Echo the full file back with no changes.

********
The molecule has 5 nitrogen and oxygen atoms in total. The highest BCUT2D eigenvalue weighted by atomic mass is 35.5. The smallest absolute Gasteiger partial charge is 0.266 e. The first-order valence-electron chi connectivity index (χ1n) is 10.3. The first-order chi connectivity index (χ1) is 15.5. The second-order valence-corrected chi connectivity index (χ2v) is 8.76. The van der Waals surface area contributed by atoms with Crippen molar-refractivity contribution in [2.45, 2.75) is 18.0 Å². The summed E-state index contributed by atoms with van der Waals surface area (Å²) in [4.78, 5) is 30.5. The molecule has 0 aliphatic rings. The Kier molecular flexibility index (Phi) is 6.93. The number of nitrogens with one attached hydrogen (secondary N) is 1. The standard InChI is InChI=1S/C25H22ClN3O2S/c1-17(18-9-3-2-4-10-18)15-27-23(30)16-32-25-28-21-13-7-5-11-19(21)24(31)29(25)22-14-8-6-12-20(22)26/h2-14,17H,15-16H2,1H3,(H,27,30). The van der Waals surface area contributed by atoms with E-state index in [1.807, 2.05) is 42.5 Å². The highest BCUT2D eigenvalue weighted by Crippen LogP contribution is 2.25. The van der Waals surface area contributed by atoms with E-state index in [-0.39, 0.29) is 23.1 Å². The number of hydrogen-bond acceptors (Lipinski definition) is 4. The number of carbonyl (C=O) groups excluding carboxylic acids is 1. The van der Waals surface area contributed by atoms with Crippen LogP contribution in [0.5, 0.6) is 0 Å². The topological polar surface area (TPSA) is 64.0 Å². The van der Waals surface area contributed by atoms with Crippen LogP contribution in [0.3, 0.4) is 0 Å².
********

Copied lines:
The molecule has 5 nitrogen and oxygen atoms in total. The highest BCUT2D eigenvalue weighted by atomic mass is 35.5. The smallest absolute Gasteiger partial charge is 0.266 e. The first-order valence-electron chi connectivity index (χ1n) is 10.3. The first-order chi connectivity index (χ1) is 15.5. The second-order valence-corrected chi connectivity index (χ2v) is 8.76. The van der Waals surface area contributed by atoms with Crippen molar-refractivity contribution in [2.45, 2.75) is 18.0 Å². The summed E-state index contributed by atoms with van der Waals surface area (Å²) in [4.78, 5) is 30.5. The molecule has 0 aliphatic rings. The Kier molecular flexibility index (Phi) is 6.93. The number of nitrogens with one attached hydrogen (secondary N) is 1. The standard InChI is InChI=1S/C25H22ClN3O2S/c1-17(18-9-3-2-4-10-18)15-27-23(30)16-32-25-28-21-13-7-5-11-19(21)24(31)29(25)22-14-8-6-12-20(22)26/h2-14,17H,15-16H2,1H3,(H,27,30). The van der Waals surface area contributed by atoms with E-state index in [1.807, 2.05) is 42.5 Å². The highest BCUT2D eigenvalue weighted by Crippen LogP contribution is 2.25. The van der Waals surface area contributed by atoms with E-state index in [-0.39, 0.29) is 23.1 Å². The number of hydrogen-bond acceptors (Lipinski definition) is 4. The number of carbonyl (C=O) groups excluding carboxylic acids is 1. The van der Waals surface area contributed by atoms with Crippen LogP contribution in [0.5, 0.6) is 0 Å². The topological polar surface area (TPSA) is 64.0 Å². The van der Waals surface area contributed by atoms with Crippen LogP contribution in [0.3, 0.4) is 0 Å².